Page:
Such protests occur every year outside the former embassy compound to mark the anniversary of its 1979 takeover following the Islamic Revolution. But Monday's rally is the largest in years after calls by groups such as the Revolutionary Guard for a major showing, including chants of "death to America" that some of Rohani's backers have urged halted.
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The fact that Iranian hardliners demonstrated to mark the anniversary serves as a sign of the considerable obstacles to Rohani's diplomatic initiative to ease tension with Washington faces.
Despite the fact that Rohani's overtures are backed by Iran's Supreme Leader Ayatollah Ali Khamenei, opponents say they will not back down, raising the prospect of deeper internal rifts.
Large crowds gathered early on Monday morning around the embassy building – often described as the "nest of spies" – holding anti-US placards, waving flags and shouting "Death to America", Iranian media reported.
The 1979 siege began when student activists stormed the embassy, taking hostage 52 embassy staff for 444 days. The two countries have not re-established diplomatic relations since.
While the rally is an annual event, this year has taken on greater significance because of the new government's attempts to ease tensions with Western countries exacerbated during the two terms in office of the previous president, hardliner Mahmoud Ahmadinejad.
Rohani was elected in June on a platform of establishing better diplomatic relations and jump-starting talks over Iran's controversial nuclear program.
A short telephone conversation between him and US President Barack Obama after the UN general assembly in September was applauded by many Iranians but met with suspicion by hardline Iranian groups.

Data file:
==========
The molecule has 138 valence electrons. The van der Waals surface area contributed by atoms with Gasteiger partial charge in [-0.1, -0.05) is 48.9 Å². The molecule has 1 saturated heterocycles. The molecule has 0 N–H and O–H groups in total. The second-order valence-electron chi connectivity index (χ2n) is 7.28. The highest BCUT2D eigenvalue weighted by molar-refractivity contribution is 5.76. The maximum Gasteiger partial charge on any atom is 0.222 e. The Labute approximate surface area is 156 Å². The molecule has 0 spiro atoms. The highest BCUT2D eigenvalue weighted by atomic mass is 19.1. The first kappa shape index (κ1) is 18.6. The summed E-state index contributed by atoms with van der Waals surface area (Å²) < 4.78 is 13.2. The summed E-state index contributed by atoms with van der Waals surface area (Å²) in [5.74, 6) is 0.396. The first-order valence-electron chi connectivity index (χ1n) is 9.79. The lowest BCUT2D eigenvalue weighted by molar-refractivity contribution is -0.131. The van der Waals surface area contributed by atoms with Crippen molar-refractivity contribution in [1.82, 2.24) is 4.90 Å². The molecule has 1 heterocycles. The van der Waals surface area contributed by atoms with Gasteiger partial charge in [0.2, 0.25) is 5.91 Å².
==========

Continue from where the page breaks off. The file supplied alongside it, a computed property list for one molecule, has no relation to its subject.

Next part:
On Sunday, the Islamic Republic's most powerful figure, Supreme Leader Ayatollah Ali Khamenei, gave strong backing to Iran's nuclear negotiators, an apparent warning to hardliners against accusing Rohaniof compromising with its old enemy.
"No one should consider our negotiators as compromisers," Khamenei said in a speech. "They have a difficult mission and no one must weaken an official who is busy with work."
On Saturday, an editorial by conservative newspaper Kayhan warned against trusting the United States in current nuclear negotiations and said there were signs that "the Americans are aiming to trick the Islamic Republic" in the next round of talks this week.
The new mood of Iranian diplomacy has also brought into question the use of the slogan "Death to America". While moderate figures have suggested it is time to drop the phrase, conservatives say it is as important now as ever before.
In an interview with Arabic-language state TV channel, the head of the parliamentary committee for national security, Alaeddin Boroujerdi described the chant as the "mildest response" to America's actions of interfering in countries around the world.
Reuters and the Associated Press contributed to this report
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